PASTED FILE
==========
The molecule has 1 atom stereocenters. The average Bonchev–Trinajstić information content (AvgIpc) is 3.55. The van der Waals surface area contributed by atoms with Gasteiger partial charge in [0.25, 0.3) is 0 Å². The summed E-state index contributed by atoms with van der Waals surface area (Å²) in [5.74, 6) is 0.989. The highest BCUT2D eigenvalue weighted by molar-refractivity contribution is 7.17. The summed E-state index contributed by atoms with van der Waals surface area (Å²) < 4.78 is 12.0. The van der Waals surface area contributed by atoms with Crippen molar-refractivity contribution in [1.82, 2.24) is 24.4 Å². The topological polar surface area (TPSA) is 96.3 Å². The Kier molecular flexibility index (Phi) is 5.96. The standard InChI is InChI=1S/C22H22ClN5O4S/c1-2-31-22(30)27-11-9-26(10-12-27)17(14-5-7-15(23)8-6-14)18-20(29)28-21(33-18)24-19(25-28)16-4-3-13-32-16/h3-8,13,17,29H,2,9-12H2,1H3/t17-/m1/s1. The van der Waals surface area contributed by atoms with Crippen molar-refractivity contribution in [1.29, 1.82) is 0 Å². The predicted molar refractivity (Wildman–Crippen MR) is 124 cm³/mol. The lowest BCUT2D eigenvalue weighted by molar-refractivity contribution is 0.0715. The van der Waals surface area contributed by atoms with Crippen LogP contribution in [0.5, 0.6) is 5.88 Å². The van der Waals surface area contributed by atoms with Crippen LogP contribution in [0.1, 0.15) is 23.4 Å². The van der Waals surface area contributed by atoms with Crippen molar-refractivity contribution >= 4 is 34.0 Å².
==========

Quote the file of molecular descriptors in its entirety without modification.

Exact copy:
The molecule has 1 atom stereocenters. The average Bonchev–Trinajstić information content (AvgIpc) is 3.55. The van der Waals surface area contributed by atoms with Gasteiger partial charge in [0.25, 0.3) is 0 Å². The summed E-state index contributed by atoms with van der Waals surface area (Å²) in [5.74, 6) is 0.989. The highest BCUT2D eigenvalue weighted by molar-refractivity contribution is 7.17. The summed E-state index contributed by atoms with van der Waals surface area (Å²) < 4.78 is 12.0. The van der Waals surface area contributed by atoms with Crippen molar-refractivity contribution in [1.82, 2.24) is 24.4 Å². The topological polar surface area (TPSA) is 96.3 Å². The Kier molecular flexibility index (Phi) is 5.96. The standard InChI is InChI=1S/C22H22ClN5O4S/c1-2-31-22(30)27-11-9-26(10-12-27)17(14-5-7-15(23)8-6-14)18-20(29)28-21(33-18)24-19(25-28)16-4-3-13-32-16/h3-8,13,17,29H,2,9-12H2,1H3/t17-/m1/s1. The van der Waals surface area contributed by atoms with Crippen molar-refractivity contribution in [1.29, 1.82) is 0 Å². The predicted molar refractivity (Wildman–Crippen MR) is 124 cm³/mol. The lowest BCUT2D eigenvalue weighted by molar-refractivity contribution is 0.0715. The van der Waals surface area contributed by atoms with Crippen LogP contribution in [0.5, 0.6) is 5.88 Å². The van der Waals surface area contributed by atoms with Crippen LogP contribution in [0.1, 0.15) is 23.4 Å². The van der Waals surface area contributed by atoms with Crippen molar-refractivity contribution >= 4 is 34.0 Å².